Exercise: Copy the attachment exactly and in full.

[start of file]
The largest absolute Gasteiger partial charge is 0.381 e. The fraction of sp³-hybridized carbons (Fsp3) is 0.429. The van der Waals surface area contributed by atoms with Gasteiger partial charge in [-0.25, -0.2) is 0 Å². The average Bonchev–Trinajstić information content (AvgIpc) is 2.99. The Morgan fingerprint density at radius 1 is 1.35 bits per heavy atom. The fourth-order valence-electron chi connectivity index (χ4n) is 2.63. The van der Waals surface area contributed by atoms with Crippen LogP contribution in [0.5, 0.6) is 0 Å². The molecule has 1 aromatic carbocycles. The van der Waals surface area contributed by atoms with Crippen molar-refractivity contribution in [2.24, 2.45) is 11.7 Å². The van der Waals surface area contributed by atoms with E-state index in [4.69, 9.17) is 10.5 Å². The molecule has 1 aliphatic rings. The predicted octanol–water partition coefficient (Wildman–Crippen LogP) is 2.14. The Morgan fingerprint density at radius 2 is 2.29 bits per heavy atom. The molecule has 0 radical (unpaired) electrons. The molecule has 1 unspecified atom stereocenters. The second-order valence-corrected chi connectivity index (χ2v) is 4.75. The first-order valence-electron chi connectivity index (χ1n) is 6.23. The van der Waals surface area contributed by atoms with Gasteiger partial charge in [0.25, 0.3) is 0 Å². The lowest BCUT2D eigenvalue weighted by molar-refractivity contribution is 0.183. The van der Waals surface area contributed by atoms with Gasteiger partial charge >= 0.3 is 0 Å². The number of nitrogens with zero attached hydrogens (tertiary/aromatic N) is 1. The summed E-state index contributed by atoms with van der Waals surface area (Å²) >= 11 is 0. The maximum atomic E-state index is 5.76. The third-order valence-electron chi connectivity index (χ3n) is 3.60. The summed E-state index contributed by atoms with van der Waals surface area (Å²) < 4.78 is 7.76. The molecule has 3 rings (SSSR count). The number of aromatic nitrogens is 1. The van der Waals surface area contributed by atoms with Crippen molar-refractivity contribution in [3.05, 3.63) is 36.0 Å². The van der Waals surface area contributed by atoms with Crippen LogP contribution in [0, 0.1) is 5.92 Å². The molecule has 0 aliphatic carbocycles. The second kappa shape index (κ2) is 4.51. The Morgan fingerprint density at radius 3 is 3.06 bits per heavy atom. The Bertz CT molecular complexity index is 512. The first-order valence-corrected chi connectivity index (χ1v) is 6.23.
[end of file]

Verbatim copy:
The largest absolute Gasteiger partial charge is 0.381 e. The fraction of sp³-hybridized carbons (Fsp3) is 0.429. The van der Waals surface area contributed by atoms with Gasteiger partial charge in [-0.25, -0.2) is 0 Å². The average Bonchev–Trinajstić information content (AvgIpc) is 2.99. The Morgan fingerprint density at radius 1 is 1.35 bits per heavy atom. The fourth-order valence-electron chi connectivity index (χ4n) is 2.63. The van der Waals surface area contributed by atoms with Crippen LogP contribution in [0.5, 0.6) is 0 Å². The molecule has 1 aromatic carbocycles. The van der Waals surface area contributed by atoms with Crippen molar-refractivity contribution in [2.24, 2.45) is 11.7 Å². The van der Waals surface area contributed by atoms with E-state index in [4.69, 9.17) is 10.5 Å². The molecule has 1 aliphatic rings. The predicted octanol–water partition coefficient (Wildman–Crippen LogP) is 2.14. The Morgan fingerprint density at radius 2 is 2.29 bits per heavy atom. The molecule has 0 radical (unpaired) electrons. The molecule has 1 unspecified atom stereocenters. The second-order valence-corrected chi connectivity index (χ2v) is 4.75. The first-order valence-electron chi connectivity index (χ1n) is 6.23. The van der Waals surface area contributed by atoms with Gasteiger partial charge in [0.25, 0.3) is 0 Å². The lowest BCUT2D eigenvalue weighted by molar-refractivity contribution is 0.183. The van der Waals surface area contributed by atoms with Gasteiger partial charge >= 0.3 is 0 Å². The number of nitrogens with zero attached hydrogens (tertiary/aromatic N) is 1. The summed E-state index contributed by atoms with van der Waals surface area (Å²) >= 11 is 0. The maximum atomic E-state index is 5.76. The third-order valence-electron chi connectivity index (χ3n) is 3.60. The summed E-state index contributed by atoms with van der Waals surface area (Å²) < 4.78 is 7.76. The molecule has 3 rings (SSSR count). The number of aromatic nitrogens is 1. The van der Waals surface area contributed by atoms with Crippen molar-refractivity contribution in [3.05, 3.63) is 36.0 Å². The van der Waals surface area contributed by atoms with Crippen LogP contribution in [0, 0.1) is 5.92 Å². The molecule has 0 aliphatic carbocycles. The second kappa shape index (κ2) is 4.51. The Morgan fingerprint density at radius 3 is 3.06 bits per heavy atom. The Bertz CT molecular complexity index is 512. The first-order valence-corrected chi connectivity index (χ1v) is 6.23.